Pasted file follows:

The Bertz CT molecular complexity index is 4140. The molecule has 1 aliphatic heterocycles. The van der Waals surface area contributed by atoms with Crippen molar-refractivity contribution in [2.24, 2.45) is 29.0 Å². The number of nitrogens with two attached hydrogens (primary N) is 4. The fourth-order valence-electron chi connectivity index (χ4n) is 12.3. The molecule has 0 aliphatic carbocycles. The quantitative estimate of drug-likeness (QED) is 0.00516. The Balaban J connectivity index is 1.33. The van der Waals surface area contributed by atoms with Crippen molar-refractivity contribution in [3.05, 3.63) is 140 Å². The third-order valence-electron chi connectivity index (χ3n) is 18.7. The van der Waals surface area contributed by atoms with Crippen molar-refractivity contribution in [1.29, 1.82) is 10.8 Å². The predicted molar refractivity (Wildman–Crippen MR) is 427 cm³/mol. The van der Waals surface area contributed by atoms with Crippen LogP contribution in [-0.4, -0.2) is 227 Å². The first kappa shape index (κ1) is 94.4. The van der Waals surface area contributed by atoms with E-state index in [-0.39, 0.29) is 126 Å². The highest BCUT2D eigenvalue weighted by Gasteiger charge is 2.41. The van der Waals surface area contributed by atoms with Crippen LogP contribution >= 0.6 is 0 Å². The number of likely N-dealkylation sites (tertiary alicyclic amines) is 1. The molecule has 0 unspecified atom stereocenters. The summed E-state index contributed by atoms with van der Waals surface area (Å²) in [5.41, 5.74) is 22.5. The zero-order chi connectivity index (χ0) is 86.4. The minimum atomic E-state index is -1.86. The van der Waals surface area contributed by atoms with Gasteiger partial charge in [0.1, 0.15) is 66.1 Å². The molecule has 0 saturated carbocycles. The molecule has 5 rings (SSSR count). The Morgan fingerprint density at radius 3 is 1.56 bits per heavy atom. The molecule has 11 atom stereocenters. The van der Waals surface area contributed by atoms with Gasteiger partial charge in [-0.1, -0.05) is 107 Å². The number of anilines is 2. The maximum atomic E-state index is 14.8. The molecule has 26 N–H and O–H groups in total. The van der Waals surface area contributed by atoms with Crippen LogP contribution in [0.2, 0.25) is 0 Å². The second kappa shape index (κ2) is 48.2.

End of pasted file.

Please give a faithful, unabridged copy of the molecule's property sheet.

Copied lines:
The Bertz CT molecular complexity index is 4140. The molecule has 1 aliphatic heterocycles. The van der Waals surface area contributed by atoms with Crippen molar-refractivity contribution in [2.24, 2.45) is 29.0 Å². The number of nitrogens with two attached hydrogens (primary N) is 4. The fourth-order valence-electron chi connectivity index (χ4n) is 12.3. The molecule has 0 aliphatic carbocycles. The quantitative estimate of drug-likeness (QED) is 0.00516. The Balaban J connectivity index is 1.33. The van der Waals surface area contributed by atoms with Crippen molar-refractivity contribution in [3.05, 3.63) is 140 Å². The third-order valence-electron chi connectivity index (χ3n) is 18.7. The van der Waals surface area contributed by atoms with Crippen molar-refractivity contribution in [1.29, 1.82) is 10.8 Å². The predicted molar refractivity (Wildman–Crippen MR) is 427 cm³/mol. The van der Waals surface area contributed by atoms with Crippen LogP contribution in [-0.4, -0.2) is 227 Å². The first kappa shape index (κ1) is 94.4. The van der Waals surface area contributed by atoms with E-state index in [-0.39, 0.29) is 126 Å². The highest BCUT2D eigenvalue weighted by Gasteiger charge is 2.41. The van der Waals surface area contributed by atoms with Crippen LogP contribution >= 0.6 is 0 Å². The number of likely N-dealkylation sites (tertiary alicyclic amines) is 1. The molecule has 0 unspecified atom stereocenters. The summed E-state index contributed by atoms with van der Waals surface area (Å²) in [5.41, 5.74) is 22.5. The zero-order chi connectivity index (χ0) is 86.4. The minimum atomic E-state index is -1.86. The van der Waals surface area contributed by atoms with Gasteiger partial charge in [0.1, 0.15) is 66.1 Å². The molecule has 0 saturated carbocycles. The molecule has 5 rings (SSSR count). The Morgan fingerprint density at radius 3 is 1.56 bits per heavy atom. The molecule has 11 atom stereocenters. The van der Waals surface area contributed by atoms with Gasteiger partial charge in [-0.1, -0.05) is 107 Å². The number of anilines is 2. The maximum atomic E-state index is 14.8. The molecule has 26 N–H and O–H groups in total. The van der Waals surface area contributed by atoms with Crippen LogP contribution in [0.2, 0.25) is 0 Å². The second kappa shape index (κ2) is 48.2.